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C.D. Warner, et al., comp.  The Library of the World’s Best Literature.
An Anthology in Thirty Volumes.  1917.
 
One of His Celebrated Pictures of General Society
By Jean-Baptiste Massillon (1663–1742)
 
        
Translation of Joel Foote Bingham
  
  Further on in this same discourse, where he feels called upon to defend himself from the charge of preaching on imaginary or at least exaggerated delusions of the world, he draws, as follows,—

WHAT is the world for the worldlings themselves who love it, who seem intoxicated with its pleasures, and who are not able to step from it? The world?—It is an everlasting servitude, where no one lives for himself, and where to be blest one must be able to kiss one’s fetters and love one’s slavery. The world?—It is a daily round of events which awaken in succession, in the hearts of its partisans, the most violent and the most gloomy passions, cruel hatreds, hateful perplexities, bitter fears, devouring jealousies, overwhelming griefs. The world?—It is a territory under a curse, where even its pleasures carry with them their thorns and their bitternesses; its sport tires by its furies and its caprices; its conversations annoy by the oppositions of its moods and the contrariety of its sentiments; its passions and criminal attachments have their disgusts, their derangements, their unpleasant brawls; its shows, hardly finding more in the spectators than souls grossly dissomte, and incapable of being awakened but by the most monstrous excesses of debauchery, become stale, while moving only those delicate passions which only show crime in the distance, and dress out traps for innocence. The world, in fine, is a place where hope, regarded as a passion so sweet, renders everybody unhappy; where those who have nothing to hope for, think themselves still more miserable; where all that pleases, pleases never for long; and where ennui is almost the sweetest destiny and the most supportable that one can expect in it.  1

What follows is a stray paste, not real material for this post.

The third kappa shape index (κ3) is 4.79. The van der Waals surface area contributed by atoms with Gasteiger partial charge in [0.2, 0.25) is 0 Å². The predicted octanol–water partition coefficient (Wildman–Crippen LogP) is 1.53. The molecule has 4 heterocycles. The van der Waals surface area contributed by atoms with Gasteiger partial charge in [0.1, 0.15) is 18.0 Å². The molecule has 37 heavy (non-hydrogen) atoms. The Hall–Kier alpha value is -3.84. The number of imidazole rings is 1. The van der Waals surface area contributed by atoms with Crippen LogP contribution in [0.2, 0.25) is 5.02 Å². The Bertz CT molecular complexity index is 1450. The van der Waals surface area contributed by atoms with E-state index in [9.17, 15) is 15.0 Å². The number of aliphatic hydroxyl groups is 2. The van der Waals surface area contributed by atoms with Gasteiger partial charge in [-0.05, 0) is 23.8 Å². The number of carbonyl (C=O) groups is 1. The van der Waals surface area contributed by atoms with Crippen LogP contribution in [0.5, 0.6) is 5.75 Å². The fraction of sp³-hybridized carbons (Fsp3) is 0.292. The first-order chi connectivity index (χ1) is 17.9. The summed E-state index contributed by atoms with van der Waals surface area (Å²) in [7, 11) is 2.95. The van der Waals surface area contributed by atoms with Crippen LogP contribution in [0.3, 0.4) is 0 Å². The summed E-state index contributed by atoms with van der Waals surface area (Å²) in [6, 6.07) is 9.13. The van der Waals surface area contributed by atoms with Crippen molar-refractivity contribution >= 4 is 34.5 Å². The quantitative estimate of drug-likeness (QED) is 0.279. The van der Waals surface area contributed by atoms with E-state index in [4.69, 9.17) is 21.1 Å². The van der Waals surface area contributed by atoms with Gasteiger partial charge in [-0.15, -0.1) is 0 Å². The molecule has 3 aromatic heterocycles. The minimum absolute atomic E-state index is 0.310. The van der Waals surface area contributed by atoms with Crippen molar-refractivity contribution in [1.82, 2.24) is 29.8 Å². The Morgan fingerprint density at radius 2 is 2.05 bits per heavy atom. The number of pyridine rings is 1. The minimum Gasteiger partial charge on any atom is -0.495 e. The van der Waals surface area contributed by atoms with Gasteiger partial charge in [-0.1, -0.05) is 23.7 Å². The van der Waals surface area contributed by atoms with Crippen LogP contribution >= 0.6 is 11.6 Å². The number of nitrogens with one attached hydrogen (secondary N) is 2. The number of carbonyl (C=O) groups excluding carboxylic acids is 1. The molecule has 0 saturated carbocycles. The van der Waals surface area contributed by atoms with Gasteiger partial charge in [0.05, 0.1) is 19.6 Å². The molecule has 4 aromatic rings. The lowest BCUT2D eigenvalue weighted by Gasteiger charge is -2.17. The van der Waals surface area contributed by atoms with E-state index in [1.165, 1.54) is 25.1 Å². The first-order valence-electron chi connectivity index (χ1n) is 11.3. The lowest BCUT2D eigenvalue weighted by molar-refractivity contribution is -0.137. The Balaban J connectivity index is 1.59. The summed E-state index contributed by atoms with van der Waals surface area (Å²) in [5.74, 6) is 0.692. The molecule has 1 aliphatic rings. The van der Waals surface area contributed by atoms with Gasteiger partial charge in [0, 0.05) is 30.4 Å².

This, my brethren, is the world: and it is not the obscure world, which knows neither the great pleasures nor the charms of prosperity, of favor, and of wealth,—it is the world at its best; it is the world of the court; it is you yourselves who hear me, my brethren.  2
  This is the world; and it is not, in this aspect, one of those paintings from imagination of which the resemblance is nowhere to be found. I am painting the world only after your own hearts; that is, such as you know it and always feel it yourselves to be.  3
  There, notwithstanding, is the place where all sinners are seeking their felicity. There is their country. It is there that they wish they could eternize themselves. This is the world which they prefer to the eternal joys and to all the promises of faith.  4
 
 
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